Following on from our initial note on Friday regarding the UK Referendum, we look at some of the major developments over an historic few days.
UK Political Situation
The political uncertainty is extraordinary, with many questions yet to be resolved, including who will replace David Cameron and lead the exit negotiations. The current favourites are Boris Johnson and Theresa May, with a new Prime Minister to be in place by 9th September 2016.
The leadership contest should mean there will no immediate trigger of Article 50, with Prime Minister Cameron confirming that negotiations will have to be headed by the new PM. If Article 50 is invoked, and there has been some speculation that it might not be, there is a two year time frame for the UK to leave the EU, although in practice it may take longer than this.
The Labour party is possibly in even more turmoil with Jeremy Corbyn losing a no confidence motion with more than 80% of Labour MPs voting against him. Many of Labour’s Shadow Cabinet have now resigned over the past three days, although Corbyn appears to going nowhere. Another leadership election is very much on the cards, with Corbyn standing again and he has the support of the trade unions and a large number of party members, which could make him very difficult to dislodge.
A further complication is the fact that Scotland are seeking discussions about staying in Europe and a possible second independence referendum. There is also a concern that other EU member states may demand their own referenda on continued membership.
Impact on Markets
There has been a great deal of commentary on what the potential negatives of a Brexit from the European Union, with some suggesting “Armageddon”. These have been well documented in the press, but there are positives that are worth bearing in mind.
Most obviously, markets move quickly to discount the perceived risks, and the falls of Friday and Monday have left many stocks looking both cheap and oversold, which Tuesday’s rally seemed to confirm. Sterling’s fall should have been a net benefit for investors, especially with overseas holdings, as should any further falls in interest rates. Monetary policy should remain supportive with an interest rate cut in August looking likely in the UK, whilst the European Central Bank’s bond buying programme might well be extended. Even a rise in inflation, providing it is short term, might be regarded as a helpful development.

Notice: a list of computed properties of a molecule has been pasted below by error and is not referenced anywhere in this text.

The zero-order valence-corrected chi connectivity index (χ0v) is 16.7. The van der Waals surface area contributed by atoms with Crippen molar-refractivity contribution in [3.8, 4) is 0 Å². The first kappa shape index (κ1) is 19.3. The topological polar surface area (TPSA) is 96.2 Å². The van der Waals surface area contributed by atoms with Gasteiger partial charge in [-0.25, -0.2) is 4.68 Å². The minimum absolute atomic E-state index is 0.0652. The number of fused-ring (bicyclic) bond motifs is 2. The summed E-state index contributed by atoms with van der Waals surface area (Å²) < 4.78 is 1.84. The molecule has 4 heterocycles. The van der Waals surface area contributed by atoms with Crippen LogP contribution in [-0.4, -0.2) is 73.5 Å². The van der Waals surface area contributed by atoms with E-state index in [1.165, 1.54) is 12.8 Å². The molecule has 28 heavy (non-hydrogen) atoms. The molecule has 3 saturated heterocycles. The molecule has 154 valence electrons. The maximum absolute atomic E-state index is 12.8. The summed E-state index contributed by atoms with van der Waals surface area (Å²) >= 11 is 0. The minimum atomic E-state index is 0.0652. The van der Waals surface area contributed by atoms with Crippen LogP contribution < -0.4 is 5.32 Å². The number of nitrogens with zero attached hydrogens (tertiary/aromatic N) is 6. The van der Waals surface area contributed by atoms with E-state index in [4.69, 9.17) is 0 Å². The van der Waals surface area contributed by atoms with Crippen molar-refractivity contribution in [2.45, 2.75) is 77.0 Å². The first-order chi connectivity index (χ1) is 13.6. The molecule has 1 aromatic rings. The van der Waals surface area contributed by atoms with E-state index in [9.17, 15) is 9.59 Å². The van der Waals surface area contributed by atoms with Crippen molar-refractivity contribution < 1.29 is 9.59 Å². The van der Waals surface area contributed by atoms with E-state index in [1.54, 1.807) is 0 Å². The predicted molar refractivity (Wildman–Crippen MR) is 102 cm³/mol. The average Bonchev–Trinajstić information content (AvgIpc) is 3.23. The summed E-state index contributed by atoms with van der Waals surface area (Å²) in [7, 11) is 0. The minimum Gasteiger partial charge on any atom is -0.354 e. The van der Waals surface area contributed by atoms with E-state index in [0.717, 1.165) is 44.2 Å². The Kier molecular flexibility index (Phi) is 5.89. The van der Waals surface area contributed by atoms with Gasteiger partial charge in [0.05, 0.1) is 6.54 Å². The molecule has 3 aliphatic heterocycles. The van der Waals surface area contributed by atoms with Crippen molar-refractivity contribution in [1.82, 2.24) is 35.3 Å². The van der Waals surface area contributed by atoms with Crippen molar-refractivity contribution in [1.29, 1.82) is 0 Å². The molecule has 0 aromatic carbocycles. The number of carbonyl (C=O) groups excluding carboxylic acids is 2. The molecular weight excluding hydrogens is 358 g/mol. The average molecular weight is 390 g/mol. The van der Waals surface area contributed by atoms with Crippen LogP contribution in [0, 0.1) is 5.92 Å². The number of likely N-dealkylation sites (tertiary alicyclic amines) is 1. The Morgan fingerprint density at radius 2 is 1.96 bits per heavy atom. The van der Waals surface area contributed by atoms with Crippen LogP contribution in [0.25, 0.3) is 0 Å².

Despite the political and global market turmoil, most equity market indices have been fairly resilient. In particular, some of the UK larger companies with overseas earnings have performed very well over the past three trading days since Brexit was confirmed. Some stocks have seen gains of over 10%, for example. UK banks, insurance companies and house-builders have seen significant falls, in excess of 30% in some cases, but we feel some of these stocks have been oversold.
Small and Mid-cap sectors were hit harder than the FTSE 100 by the Brexit vote on Friday, with the FTSE 250 down over 10%, principally because these stocks tend to be more domestically focused. However, Tuesday (and at opening this morning) saw a rally in virtually all sectors and some of the losses have been erased.
As mentioned above, the fall of Sterling against virtually all major global currencies has provided our investment strategies with welcome gains, with funds invested in Asia, the United States and even Europe showing strong gains, despite equity markets in those regions falling.
Our investments in UK fixed interest investments have proved to be very resilient and in some cases have shown some increases over the past 3 days. The worst performing areas of our investment strategies have been the more domestically focused funds, particularly UK Mid-cap and Small-cap stocks, and UK commercial property funds, as the fear of an exodus of foreign investors and a UK recession (unlikely in our opinion) has seen some investors heading for the exits.
The advantages of having well diversified investment portfolios with a broad range of asset classes has never been more important than it has been over the past few trading days. We have been monitoring the performance of client portfolios closely, and diversified portfolios with overseas holdings have been shielded from a lot of the reported turmoil on equity markets, primarily because of the fall in Sterling.